Miami-Dade County’s collection of artificial reefs includes sunken ships, Army tanks, pieces of a passenger jet, radio towers and a cemetery modeled after the mythical Lost City of Atlantis. In the next year or so, Stonehenge may be added.
A scale replica of England’s mystical stone monument is slated to be deployed in waters 40 to 60 feet deep about three miles off Key Biscayne in a special management zone that already harbors several other artificial reefs. Built of carved limestone from a Homestead quarry and reinforced with fiberglass composite rods, the concentric stone circles are expected to be a haven for marine creatures and scuba divers.
“Stonehenge will be the largest artistically-inspired, manmade reef ever created,” declared project mastermind Gary Levine of Hollywood, president of Reefbuilders International. “It will be beneficial to the ocean and to divers.”
Levine says Stonehenge, taking up about a half-acre of the ocean floor, will be larger than the neighboring Neptune Reef, the Atlantis-like graveyard Levine created in 2007 that was taken over by the Neptune Society, a cremation services company. Levine says Stonehenge will have more than 15,000 cubic feet of stone weighing 1.2 million pounds. The tallest of the stone structures will rise 24 feet from the bottom, he said.
“We’re going to build it in its completed form — not in its current form where half of it is missing,” he said.
Levine and his Reefbuilders colleagues have recently begun carving limestone blocks into Stonehenge configurations. They plan to transport the structures in 200-ton barge loads out to the deployment site, with the first phase placed in early spring 2013. Levine said the columns will be oriented just like the real things standing in the English countryside — lining up with the summer and winter solstices.
The original Stonehenge was constructed by unknown architects beginning about 5,000 years ago and believed to be a burial ground and celestial observatory.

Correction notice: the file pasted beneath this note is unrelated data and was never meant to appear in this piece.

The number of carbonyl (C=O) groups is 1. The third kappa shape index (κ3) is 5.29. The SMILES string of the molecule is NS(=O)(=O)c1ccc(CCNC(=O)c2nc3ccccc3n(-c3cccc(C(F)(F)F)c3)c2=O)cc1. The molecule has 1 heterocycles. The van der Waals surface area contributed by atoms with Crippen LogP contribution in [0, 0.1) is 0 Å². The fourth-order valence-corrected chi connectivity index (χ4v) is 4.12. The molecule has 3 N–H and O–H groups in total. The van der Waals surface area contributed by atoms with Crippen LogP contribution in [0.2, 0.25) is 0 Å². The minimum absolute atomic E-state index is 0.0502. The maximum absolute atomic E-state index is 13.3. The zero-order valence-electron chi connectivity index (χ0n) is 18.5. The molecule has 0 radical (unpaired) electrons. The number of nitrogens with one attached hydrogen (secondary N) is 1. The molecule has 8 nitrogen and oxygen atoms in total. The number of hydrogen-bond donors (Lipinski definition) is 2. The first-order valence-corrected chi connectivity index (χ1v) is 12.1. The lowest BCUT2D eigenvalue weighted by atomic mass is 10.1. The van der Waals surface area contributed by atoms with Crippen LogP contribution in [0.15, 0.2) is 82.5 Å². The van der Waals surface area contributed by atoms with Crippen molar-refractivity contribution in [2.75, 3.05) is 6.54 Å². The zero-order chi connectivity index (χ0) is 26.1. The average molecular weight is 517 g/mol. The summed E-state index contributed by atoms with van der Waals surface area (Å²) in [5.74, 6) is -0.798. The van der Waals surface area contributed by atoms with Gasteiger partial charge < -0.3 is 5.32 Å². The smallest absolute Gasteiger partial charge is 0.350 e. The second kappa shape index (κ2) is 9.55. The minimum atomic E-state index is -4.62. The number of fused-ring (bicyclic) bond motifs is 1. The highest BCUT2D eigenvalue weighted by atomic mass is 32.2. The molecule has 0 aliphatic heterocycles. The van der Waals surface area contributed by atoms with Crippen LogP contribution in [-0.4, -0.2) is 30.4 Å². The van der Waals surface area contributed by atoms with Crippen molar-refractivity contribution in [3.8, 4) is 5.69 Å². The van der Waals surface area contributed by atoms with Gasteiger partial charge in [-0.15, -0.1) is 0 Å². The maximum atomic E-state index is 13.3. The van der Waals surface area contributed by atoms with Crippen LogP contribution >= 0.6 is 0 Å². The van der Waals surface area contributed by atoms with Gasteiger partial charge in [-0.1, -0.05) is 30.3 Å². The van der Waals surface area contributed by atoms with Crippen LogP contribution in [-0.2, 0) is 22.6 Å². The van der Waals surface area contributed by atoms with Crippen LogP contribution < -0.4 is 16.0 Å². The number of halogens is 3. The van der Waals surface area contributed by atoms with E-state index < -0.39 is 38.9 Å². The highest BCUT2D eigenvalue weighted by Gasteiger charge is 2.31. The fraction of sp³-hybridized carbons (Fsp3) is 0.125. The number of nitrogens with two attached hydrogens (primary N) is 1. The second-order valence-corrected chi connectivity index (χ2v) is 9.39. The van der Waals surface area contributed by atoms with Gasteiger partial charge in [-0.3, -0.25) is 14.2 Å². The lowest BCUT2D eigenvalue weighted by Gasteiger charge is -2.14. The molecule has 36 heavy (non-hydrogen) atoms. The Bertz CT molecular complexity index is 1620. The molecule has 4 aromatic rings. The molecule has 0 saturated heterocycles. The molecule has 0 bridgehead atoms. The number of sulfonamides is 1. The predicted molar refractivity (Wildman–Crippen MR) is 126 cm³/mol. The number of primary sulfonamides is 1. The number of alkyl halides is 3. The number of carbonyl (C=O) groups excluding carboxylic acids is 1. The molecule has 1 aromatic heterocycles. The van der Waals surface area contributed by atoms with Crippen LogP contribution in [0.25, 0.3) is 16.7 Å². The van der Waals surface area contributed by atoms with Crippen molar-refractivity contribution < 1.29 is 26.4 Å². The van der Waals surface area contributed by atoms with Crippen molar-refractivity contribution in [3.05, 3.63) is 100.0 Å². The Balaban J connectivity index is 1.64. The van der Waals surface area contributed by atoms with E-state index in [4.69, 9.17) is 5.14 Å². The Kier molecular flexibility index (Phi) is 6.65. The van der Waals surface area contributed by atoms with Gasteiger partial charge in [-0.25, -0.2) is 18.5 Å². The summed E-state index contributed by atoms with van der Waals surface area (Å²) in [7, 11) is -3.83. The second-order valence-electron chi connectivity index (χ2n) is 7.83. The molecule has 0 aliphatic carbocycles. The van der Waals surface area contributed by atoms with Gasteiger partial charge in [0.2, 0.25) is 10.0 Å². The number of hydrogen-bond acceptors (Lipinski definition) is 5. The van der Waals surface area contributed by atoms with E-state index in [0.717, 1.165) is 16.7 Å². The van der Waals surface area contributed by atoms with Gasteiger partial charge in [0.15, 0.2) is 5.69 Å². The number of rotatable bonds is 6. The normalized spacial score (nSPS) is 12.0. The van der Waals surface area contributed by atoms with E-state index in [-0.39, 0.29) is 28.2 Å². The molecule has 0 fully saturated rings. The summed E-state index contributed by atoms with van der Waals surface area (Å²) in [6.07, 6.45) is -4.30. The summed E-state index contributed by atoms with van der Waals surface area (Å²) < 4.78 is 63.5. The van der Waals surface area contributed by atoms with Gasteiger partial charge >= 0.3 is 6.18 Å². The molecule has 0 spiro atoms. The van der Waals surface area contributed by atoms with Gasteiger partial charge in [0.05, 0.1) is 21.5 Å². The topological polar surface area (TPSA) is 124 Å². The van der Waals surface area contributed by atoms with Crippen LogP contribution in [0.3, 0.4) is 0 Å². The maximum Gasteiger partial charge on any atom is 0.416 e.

The new artificial reef has the tentative blessing of Miami-Dade’s Department of Regulatory and Economic Resources/Environmental Resources Management section, according to Steve Blair, chief of the restoration and enhancement section.
“As far as we’re looking at it, the materials are appropriate. It can be enhanced to increase habitat benefits from it,” Blair said.
Blair said he would like to see smaller enclosed spaces added to the collection of stone columns to create hiding places for smaller creatures such as lobsters and reef fish. Once that issue is resolved and a specific site selected, the county will look at final approval.
Meanwhile, Levine — an entrepreneur with ventures including selling aircraft, running a weight-loss clinic and raising live rock for aquariums — is looking for help to fund the project, which he estimates will cost $400,000 to $500,000.
He said he’ll offer 65 “naming opportunities” for individuals or groups who support Stonehenge.
“We want to talk to people who use the ocean and love the ocean to support the project,” Levine said.
The last major artificial reef deployed in Miami-Dade coastal waters was the 210-foot freighter Ophelia Brian in December 2009.